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Corneal dystrophies

Your cornea is the clear part of the front of the eye. Corneal dystrophies are common genetic conditions which cause changes to your cornea without any inflammation, infection or other eye disease.

Corneal dystrophies affect the clearness of your cornea and usually involve both eyes. Although they can often get worse over time, normally this happens very slowly. Many corneal dystrophies develop so slowly that they may never get to a point where they affect your vision.


Corneal dystrophies can often run in families, but may not always do so. In some cases, it may not be possible to say why someone has developed their corneal dystrophy.

Types of corneal dystrophies

The cornea is made up of layers. Each layer has a different role in keeping the cornea healthy and clear. Corneal dystrophies are often classified by layers of the cornea they affect.

  1. Epithelial dystrophies: The epithelium is the thin outermost layer of the cornea. A common symptom of an epithelial dystrophy is a painful ‘foreign body’ sensation, which can feel like there is something in your eye. The epithelium can heal quickly so you may not experience these symptoms for very long. Treatment can be given to relieve your symptoms and aid healing.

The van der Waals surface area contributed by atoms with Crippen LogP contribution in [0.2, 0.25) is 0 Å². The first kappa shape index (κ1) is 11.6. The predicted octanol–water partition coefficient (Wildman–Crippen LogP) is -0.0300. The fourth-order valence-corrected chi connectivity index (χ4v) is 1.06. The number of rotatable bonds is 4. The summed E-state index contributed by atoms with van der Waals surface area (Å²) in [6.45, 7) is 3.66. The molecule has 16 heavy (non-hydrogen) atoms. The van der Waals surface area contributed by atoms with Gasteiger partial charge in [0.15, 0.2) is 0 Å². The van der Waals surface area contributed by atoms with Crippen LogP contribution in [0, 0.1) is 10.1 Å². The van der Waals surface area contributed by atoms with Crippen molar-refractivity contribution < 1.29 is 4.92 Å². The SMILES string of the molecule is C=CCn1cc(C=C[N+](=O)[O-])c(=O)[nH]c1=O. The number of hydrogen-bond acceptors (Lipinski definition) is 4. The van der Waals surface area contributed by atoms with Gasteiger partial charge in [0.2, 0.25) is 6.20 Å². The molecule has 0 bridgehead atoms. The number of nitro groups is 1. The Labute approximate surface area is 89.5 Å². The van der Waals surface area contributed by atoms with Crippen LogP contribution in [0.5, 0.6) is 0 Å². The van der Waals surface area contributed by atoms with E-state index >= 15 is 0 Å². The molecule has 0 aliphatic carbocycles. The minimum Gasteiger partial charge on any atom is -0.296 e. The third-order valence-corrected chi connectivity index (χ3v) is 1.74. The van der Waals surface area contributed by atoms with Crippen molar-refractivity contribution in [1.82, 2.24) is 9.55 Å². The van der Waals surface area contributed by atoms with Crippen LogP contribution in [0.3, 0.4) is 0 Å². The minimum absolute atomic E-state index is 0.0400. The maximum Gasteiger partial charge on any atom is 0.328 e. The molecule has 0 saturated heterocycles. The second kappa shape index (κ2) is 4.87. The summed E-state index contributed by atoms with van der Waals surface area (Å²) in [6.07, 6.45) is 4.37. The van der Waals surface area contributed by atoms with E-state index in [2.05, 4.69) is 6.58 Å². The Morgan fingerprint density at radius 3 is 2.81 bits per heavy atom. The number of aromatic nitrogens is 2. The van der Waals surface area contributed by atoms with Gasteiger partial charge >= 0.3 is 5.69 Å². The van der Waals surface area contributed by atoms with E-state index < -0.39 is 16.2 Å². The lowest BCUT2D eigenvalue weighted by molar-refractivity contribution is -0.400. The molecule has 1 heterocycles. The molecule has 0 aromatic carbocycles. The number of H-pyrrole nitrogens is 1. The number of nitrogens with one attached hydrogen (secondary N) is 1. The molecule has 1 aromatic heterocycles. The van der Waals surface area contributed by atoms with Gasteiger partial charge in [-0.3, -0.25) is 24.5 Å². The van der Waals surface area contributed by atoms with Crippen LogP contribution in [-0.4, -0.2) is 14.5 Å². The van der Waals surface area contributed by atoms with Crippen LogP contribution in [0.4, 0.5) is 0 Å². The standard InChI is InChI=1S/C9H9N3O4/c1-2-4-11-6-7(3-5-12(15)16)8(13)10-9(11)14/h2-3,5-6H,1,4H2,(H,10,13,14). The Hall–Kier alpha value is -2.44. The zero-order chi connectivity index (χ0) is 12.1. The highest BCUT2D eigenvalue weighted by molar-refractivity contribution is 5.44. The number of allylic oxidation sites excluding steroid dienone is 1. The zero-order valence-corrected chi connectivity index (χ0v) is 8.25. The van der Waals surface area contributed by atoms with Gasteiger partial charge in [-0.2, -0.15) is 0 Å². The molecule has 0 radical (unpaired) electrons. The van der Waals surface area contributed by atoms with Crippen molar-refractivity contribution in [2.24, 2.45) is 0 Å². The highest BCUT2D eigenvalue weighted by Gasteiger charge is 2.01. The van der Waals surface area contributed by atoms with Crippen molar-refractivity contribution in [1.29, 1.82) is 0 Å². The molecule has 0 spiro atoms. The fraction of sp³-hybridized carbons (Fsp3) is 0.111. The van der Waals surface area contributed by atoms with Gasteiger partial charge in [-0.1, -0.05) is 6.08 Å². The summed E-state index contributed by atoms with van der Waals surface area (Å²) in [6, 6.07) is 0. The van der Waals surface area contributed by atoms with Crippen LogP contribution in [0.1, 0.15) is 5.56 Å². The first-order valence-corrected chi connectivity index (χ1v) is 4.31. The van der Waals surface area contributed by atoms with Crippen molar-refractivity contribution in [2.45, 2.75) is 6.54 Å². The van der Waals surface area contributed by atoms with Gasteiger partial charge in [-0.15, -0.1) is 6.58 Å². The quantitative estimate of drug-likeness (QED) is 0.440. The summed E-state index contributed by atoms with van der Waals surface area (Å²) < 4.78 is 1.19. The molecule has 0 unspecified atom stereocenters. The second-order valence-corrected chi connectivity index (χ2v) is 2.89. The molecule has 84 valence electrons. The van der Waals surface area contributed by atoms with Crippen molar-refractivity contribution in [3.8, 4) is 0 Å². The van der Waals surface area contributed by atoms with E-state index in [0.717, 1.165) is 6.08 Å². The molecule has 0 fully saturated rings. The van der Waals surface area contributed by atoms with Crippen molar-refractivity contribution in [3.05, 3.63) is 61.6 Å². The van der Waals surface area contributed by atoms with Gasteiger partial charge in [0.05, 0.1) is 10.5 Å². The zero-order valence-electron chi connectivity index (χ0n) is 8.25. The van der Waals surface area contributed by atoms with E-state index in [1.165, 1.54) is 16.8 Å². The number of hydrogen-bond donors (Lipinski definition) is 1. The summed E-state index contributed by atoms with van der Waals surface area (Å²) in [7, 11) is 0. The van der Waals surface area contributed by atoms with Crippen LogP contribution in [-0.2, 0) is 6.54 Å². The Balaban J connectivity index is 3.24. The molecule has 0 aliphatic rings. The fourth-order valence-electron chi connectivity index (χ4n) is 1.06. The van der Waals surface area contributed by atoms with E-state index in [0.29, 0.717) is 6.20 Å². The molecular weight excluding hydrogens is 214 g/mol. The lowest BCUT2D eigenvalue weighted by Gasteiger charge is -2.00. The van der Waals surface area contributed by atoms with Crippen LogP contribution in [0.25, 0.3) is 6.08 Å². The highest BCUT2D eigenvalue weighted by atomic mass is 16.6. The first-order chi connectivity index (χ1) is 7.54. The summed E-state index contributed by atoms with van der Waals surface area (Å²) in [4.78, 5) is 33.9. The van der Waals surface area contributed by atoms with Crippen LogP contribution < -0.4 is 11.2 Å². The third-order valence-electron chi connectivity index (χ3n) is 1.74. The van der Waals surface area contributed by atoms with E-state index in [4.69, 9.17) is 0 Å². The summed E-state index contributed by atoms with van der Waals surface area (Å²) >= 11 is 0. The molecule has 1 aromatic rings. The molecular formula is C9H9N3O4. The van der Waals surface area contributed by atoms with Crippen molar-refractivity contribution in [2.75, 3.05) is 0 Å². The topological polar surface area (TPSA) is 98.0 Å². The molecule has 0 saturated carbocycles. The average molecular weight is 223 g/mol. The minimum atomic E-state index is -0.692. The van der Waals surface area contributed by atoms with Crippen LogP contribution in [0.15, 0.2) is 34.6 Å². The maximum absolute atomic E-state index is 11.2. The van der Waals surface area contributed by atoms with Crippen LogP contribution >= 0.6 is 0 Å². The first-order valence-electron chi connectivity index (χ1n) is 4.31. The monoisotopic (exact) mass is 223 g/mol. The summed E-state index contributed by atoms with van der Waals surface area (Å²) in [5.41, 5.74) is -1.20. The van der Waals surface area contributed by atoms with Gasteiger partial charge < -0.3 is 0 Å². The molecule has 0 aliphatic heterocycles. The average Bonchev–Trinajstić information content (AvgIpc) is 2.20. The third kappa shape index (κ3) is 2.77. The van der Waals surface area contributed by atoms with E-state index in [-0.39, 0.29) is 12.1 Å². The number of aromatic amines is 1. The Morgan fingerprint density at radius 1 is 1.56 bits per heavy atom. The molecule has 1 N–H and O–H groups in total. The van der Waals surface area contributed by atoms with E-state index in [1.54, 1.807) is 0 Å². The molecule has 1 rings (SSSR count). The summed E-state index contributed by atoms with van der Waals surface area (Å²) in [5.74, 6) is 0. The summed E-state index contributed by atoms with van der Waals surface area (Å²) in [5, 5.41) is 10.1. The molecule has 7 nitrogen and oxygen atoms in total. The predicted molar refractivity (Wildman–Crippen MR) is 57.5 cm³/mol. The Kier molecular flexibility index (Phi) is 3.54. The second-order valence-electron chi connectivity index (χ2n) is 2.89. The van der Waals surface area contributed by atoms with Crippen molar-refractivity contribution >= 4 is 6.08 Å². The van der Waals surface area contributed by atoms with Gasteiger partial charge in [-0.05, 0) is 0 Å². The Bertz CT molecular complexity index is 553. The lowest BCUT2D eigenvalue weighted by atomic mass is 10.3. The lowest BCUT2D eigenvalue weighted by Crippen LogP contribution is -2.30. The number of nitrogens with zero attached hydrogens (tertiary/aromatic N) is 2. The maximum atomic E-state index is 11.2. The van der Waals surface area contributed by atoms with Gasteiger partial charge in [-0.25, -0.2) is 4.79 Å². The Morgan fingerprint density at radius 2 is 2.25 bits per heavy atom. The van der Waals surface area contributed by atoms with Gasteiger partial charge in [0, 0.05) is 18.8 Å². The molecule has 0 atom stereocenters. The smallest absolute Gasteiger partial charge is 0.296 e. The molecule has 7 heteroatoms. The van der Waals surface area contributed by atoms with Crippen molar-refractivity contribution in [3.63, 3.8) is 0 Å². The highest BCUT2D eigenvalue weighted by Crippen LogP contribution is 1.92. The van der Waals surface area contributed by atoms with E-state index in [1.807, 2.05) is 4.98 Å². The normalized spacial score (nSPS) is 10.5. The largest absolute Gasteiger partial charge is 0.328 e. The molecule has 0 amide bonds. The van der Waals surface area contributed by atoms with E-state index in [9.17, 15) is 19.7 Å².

2. Stromal dystrophies: The stroma is the middle layer of the cornea. Stromal dystrophies cause deposits to build up in this layer. These deposits make your stroma less clear, affecting vision. Changes in your stroma can also affect other layers of your cornea.
  3. Endothelial dystrophies: The endothelium is an extremely thin single layer of cells, which makes up the innermost layer of your cornea. This layer is vital for keeping the cornea clear, as it acts as a pump controlling the movement of fluids and nutrients in and out of your cornea. Without this pump, the cornea can swell with fluid, causing your vision to become hazy.

Corneal blindness is one of the major causes of visual deficiency after cataract, glaucoma and age-related macular degeneration (AMD). Trachoma is responsible for nearly 4.9 million blind people and it mainly is a result of corneal scarring and vascularization. Ocular trauma and corneal ulcerations are significant causes of corneal blindness. Traditional eye medicines have also been implicated as a major risk factor in the current epidemic of corneal ulceration in developing countries.

The only currently available curative treatment is surgery, by graft of cornea. Due to the lack of donors, the access to this surgery is very difficult, even in developed countries. WHO recommends that public health prevention programmes as the most cost-effective means of decreasing the global burden of corneal blindness.